I’ve been asked to compare Tyson Fury-Francis Ngannou with exhibitions like Muhammad Ali-Antonio Inoki, Chuck Wepner-Andre the Giant, and the night George Foreman fought five different opponents, so I’ll start by trying to put things into perspective.
Ali, Wepner and Foreman wouldn’t have made anything like the money Fury is for the debacle I’m anticipating. Theirs really were exhibitions – they weren’t treated seriously as competitive fights. More than anything else they were stunts.
Ali-Inoki was expected to be a boxer-wrestler-type match-up. Inoki then got on his back, and stayed on his back like he was breakdancing – kicking Ali in the knees – and I don’t think anybody expected that. He was expected to try and grab Ali and to put him in a bear hug – that type of thing hadn’t been seen in professional wrestling. “We’ve all been duped.” Inoki seemed scared to take one punch from Ali, and that’s the way he fought.
Wepner was far from the heavyweight champion of the world when he fought Andre the Giant. He also hadn’t earned anything like Ali and Fury.
One of Foreman’s opponents, Charley Polite, was a decent fighter in his own right. He wasn’t a blue-chip prospect, but he could fight. He’d have beaten Ngannou. Foreman fought five legitimate boxers – his power was his equaliser.
Joe Louis would travel around and fight in exhibitions to raise money and morale. What he called his “bum-of-the-month campaign” wasn’t done for his bank balance. He also travelled to different places to do it.
“Sugar” Ray Robinson travelled the world fighting opponents in their hometowns – Randy Turpin in London was one of them. Ali went to both Toronto and Vancouver to fight George Chuvalo. People who’d never had an opportunity to see them fight were getting that opportunity.
Fury has the platform, the profile, the ability and the charisma to earn that nature of reputation, too – and before I risk being accused of being partisan, I should add that I felt that Vasily Lomachenko-Anthony Crolla should have happened in Manchester, not Los Angeles, in the same way he travelled to London to fight Luke Campbell – and Oleksandr Usyk fighting Tony Bellew, Marco Huck, Mairis Breidis, Derek Chisora and Joshua in their hometowns.
Fury might get more respect from participating again and doing something impressive in WWE than he deserves from fighting Ngannou. He’d certainly get more respect if he fought legitimate contenders in their hometowns.
Instead, he’s holding the WBC heavyweight title hostage – he’s not defending it – because he has the money and power to do so. It’s insane that this fight’s being sanctioned. A saving grace may exist in Fury finally agreeing to fight Usyk, but doesn’t that also discredit him fighting Ngannou? It’s like he’s saying he’s sparring Ngannou before fighting Usyk – and even then, there’s no certainty that the fight with Usyk will happen. Ngannou could put him in a headlock and smash him to the floor – who knows?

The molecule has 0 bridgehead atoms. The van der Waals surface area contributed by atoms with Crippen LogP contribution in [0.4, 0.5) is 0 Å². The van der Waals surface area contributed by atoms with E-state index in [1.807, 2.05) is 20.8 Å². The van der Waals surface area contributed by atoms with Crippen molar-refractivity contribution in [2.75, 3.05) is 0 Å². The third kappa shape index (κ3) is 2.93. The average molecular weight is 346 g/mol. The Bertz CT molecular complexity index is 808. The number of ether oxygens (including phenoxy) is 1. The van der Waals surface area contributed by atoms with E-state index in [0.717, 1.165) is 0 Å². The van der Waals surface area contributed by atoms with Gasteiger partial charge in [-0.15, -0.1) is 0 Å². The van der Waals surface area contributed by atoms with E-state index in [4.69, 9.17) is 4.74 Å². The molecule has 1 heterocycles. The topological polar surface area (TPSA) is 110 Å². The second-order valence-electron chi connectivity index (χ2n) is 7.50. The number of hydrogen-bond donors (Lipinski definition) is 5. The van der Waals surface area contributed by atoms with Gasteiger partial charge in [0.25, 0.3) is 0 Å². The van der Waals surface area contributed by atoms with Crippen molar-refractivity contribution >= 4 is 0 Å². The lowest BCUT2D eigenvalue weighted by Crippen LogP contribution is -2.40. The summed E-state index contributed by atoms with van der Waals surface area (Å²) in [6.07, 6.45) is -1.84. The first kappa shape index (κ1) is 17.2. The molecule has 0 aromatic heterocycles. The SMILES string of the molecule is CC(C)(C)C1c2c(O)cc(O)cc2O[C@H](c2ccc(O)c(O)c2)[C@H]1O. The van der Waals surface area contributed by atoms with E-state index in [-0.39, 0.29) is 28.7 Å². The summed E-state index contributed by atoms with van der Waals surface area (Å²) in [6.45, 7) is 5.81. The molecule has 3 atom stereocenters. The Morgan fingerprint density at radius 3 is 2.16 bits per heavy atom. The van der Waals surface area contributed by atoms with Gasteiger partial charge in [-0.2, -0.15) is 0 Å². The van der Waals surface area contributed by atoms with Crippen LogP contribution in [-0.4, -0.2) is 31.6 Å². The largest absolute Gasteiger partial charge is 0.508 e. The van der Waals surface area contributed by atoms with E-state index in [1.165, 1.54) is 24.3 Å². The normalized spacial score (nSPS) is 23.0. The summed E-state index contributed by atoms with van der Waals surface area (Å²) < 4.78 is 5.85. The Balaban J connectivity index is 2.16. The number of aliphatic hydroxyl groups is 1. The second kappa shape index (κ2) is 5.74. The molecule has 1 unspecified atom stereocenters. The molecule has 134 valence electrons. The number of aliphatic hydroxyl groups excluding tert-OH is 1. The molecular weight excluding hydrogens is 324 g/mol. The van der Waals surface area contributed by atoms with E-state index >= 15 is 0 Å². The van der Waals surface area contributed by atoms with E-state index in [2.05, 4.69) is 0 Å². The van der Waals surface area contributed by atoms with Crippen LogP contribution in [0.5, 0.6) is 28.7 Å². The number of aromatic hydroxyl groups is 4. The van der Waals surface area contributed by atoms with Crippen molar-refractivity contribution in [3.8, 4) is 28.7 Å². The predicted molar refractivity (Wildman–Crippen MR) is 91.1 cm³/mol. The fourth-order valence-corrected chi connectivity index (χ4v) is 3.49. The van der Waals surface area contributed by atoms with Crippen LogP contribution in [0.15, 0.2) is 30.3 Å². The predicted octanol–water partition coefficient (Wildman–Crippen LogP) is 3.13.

The money involved in Fury-Ngannou is so ridiculous that it’s almost vile. I almost feel bad for fighters in lighter weight classes that Fury and Ngannou can command that kind of money. Like with the debacle between Tommy Fury and KSI – 1.3 million people paid money to watch that – it showed the type of world we’re living in.
Floyd Mayweather-Conor McGregor disgusted me for similar reasons. That fight shouldn’t even have been sanctioned but it became a big deal, partly because it was given credibility by the media who travelled from around the world to Las Vegas to cover it. The rules were rewritten to allow them to fight in 8oz, instead of 10oz, gloves – even the commissions involved showed that they were in it for the money.
More recently Mike Tyson-Roy Jones Jnr also didn’t help. Roy’s a friend of mine. But after that fight Tyson even said that the reason he fought him is because Roy was the only one who accepted.
I don’t have a problem with exhibitions, or with money being made from them. But hijacking the title, treating it as your property, and the rules no longer being applied to you is a problem for the sport.
Since fulfilling his obligations with Deontay Wilder, Fury’s fought Dillian Whyte and Chisora. Did either of them deserve to fight for the title?
It’s not just Fury, by the way – as a society we’ve lost touch and become too engrossed in fantasy. On most occasions the fight itself has become secondary to the show.
The show may prove impressive between Fury and Ngannou. But the fight? Fury’s good enough to do what Mayweather did against McGregor – to make it look like it’s competitive. I expect him to carry Ngannou if he needs to, so that afterwards he can talk about what a tough opponent Ngannou was and how Ngannou stepped up and – that line we always hear today – “dared to be great”.
Russ Anber is the founder/CEO of Rival Boxing, as well as a highly respected trainer (of both pros and amateurs), a gym owner, a cut-man, an entrepreneur, a broadcaster and one of the best hand wrappers in the boxing business. Vasiliy Lomachenko, Oleksandr Usyk, Artur Beterbiev and Callum Smith are among the many top boxers Russ works with.